A key element in the proposed contract is a “stabilization agreement,” which gives Save Mart temporary labor-cost reductions to assist it “in its current economic challenges,” the union said in the joint statement.
According to Henneberry, the stabilization agreement “creates an atmosphere in which Save Mart can become more competitive and have a chance to get back its place in the market.”
He said it also includes a provision not to bump up the company’s contribution to the health and welfare plan until next January.
Henneberry told SN the stabilization agreement will remain in place until Aug. 10, 2014, though the full contract will expire on Oct. 12, 2013. “That will give us the ability to look at the impact of the stabilization agreement on the market and re-negotiate new contract language,” he explained.
He said Safeway is working to negotiate a longer-term contract “because it has a stronger market position and wants to get its costs locked in for a longer period.”
However, when the union renegotiates with Save Mart in 2013, the subsequent contract would probably expire simultaneously with the Safeway contract, he noted.
Commenting on the tentative contract, Steve Junquiero, president and chief operating officer of Save Mart, said, “We believe this agreement will allow us to be more competitive in the retail food market while providing enhanced job security and additional hours to our associates.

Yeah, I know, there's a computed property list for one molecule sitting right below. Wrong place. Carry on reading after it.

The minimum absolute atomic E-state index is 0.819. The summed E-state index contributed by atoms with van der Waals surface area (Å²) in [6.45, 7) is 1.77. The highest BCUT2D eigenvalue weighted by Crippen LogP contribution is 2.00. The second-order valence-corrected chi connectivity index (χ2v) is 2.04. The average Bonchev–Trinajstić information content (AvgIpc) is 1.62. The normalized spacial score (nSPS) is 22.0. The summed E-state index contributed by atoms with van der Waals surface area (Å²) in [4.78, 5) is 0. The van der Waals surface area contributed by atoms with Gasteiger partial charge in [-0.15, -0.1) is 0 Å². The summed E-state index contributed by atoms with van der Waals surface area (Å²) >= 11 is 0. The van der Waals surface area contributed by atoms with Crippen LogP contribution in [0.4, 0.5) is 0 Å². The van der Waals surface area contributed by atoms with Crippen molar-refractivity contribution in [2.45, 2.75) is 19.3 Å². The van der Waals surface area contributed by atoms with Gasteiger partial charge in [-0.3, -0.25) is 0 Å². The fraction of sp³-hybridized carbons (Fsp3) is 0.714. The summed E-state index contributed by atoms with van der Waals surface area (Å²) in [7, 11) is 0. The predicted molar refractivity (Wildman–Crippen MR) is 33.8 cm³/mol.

“We also believe that, with this agreement, we can intensify our focus on the needs of our customers while remaining vigilant in working toward managing costs and growing sales.”
The agreement with Save Mart was disclosed the day after the date the two sides had set a week earlier as the final deadline for reaching an agreement — a contract extension that followed a vote by Save Mart employees to authorize a strike. The last few days of bargaining were overseen by a federal mediator.
At the time the deadline was set, the union said Save Mart had agreed to a three-point process for reaching a settlement, which included an audit to justify the company’s claims of need of financial relief; instruction to accountants and actuaries to establish a projected cost structure for labor costs based on the audit findings; and the empowering of the union and employer bargaining committees to structure a stabilization agreement and to allow the union the discretion to design an overall health and welfare plan.